African plants heal the world

People have used plants to protect themselves against disease for thousands of years, and even today at least 80% of people in developing countries use medicinal plants as their primary healthcare.

Professor Kobus Eloff is the founder and leader of the multi­disciplinary and collaborative phytomedi­cine programme at the University of Pretoria (UP). Since 1995, the programme has investigated the therapeutically useful ­compounds found in plants that grow in South Africa for the benefit of both people and animals.

With a number of research focus areas, the phytomedicine programme's work goes beyond simply isolating bioactive compounds to testing their toxicity and pharmacological action in animals, as well as looking for ways they may be applied in industry or used by people in rural areas.

The programme was designated as a National Research Foundation developed research niche area in 2007. The methods developed by the phytomedicine programme are now used globally, with more than 1000 citations in the international literature.

The multidisciplinary nature of the work incorporates chemistry, botany, microbiology, genetics, zoology, agronomy, toxicology and veterinary science, among other fields. "It involves so many disciplines because there are so many different applications of plant extracts," says Eloff.

Diversity of students
Eloff says the programme caters to a diversity of students, from agronomists to dentists. Over the past 10 years he has delivered 22 PhD and 27 MSc students. Nearly 84% of these students were black, 35% were female and 39% were from outside South Africa, particularly the African continent.

Research areas include microbial and parasitic anti-infective agents, and aspects related to the herbal medicine industry. Several patents have been registered and are under preparation and two commercial products are already on the market.

More recently the phytomedicine programme has focused on the use of plant extracts in animal health and production as well as in plant protection against fungi. "This is due to current gaps in research and strengths within the programme, especially our close ties to the UP faculty of veterinary science," says Eloff.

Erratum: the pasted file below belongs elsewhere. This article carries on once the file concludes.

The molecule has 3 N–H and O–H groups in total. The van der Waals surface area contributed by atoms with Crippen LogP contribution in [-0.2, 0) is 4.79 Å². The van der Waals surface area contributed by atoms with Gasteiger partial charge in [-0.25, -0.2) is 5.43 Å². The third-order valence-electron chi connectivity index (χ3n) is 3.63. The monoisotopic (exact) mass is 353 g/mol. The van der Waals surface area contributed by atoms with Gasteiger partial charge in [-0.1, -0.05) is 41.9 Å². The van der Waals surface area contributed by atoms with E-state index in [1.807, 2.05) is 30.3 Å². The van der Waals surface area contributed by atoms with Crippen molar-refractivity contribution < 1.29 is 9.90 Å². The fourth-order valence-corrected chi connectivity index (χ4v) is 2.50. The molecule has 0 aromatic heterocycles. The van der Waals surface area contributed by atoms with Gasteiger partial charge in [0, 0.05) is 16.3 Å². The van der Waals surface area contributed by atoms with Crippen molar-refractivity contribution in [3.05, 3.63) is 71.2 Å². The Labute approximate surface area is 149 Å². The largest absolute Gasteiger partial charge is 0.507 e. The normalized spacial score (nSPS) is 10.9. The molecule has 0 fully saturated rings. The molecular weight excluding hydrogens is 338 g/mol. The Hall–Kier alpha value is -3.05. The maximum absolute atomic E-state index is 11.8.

Although Africa is home to 10% of the world's higher plant species on just 2% of the Earth's surface area, only around 8% of these plant species are used for human and animal medicines. If African medicinal plants were used as intensively as plants from Europe, 22 times more plants would become commercially useful products.

With funding from the European Union Centre for the Development of Enterprise, the phytomedicine programme managed a project that led to the establishment of the Association for African Medicinal Plant Standards ( and Eloff was its first board chairman. This led to the creation of the first African herbal pharmacopoeia, which sets the standards for the 51 most important indigenous medicinal plants, in collaboration with 30 scientists from 17 different countries.

It was during his time as executive director of the National Botanical Gardens at Kirstenbosch and later as director of research at the National Botanical Institute that Eloff created a programme for plant utilisation. Out of this grew his interest in developing the commercial potential of African plants and the phytomedicine programme.

The programme currently has seven master's students and 16 PhDs. Lecturers from historically disadvantaged universities also visit the phytomedicine programme and then apply its techniques at their universities.

We make it make sense

If this story helped you navigate your world, subscribe to the M&G today for just R30 for the first three months

Subscribers get access to all our best journalism, subscriber-only newsletters, events and a weekly cryptic crossword.”

Related stories


Already a subscriber? Sign in here


Latest stories

Tunisia struggles to grow more wheat as Ukraine war bites

Since the Ukraine war sent global cereal prices soaring, import-dependent Tunisia has announced a push to grow all its own durum wheat, the basis for local staples like couscous and pasta.

Democracy under serious and sustained attack from within the US

Far-right Republicans and the conservative supreme court are working on a carefully laid plan to turn the US into a repressive regime

Grilling for UK leader Boris Johnson after top ministers quit

The prime minister has faced lawmakers' questions after two of the most senior figures in his government resigned. The finance and health ministers said they could no longer tolerate the culture of scandal

Declare an ‘energy emergency’, says National Planning Commission

The commission said the goals of the National Development Plan, which it is charged with advancing, ‘cannot be achieved without energy security’

press releases

Loading latest Press Releases…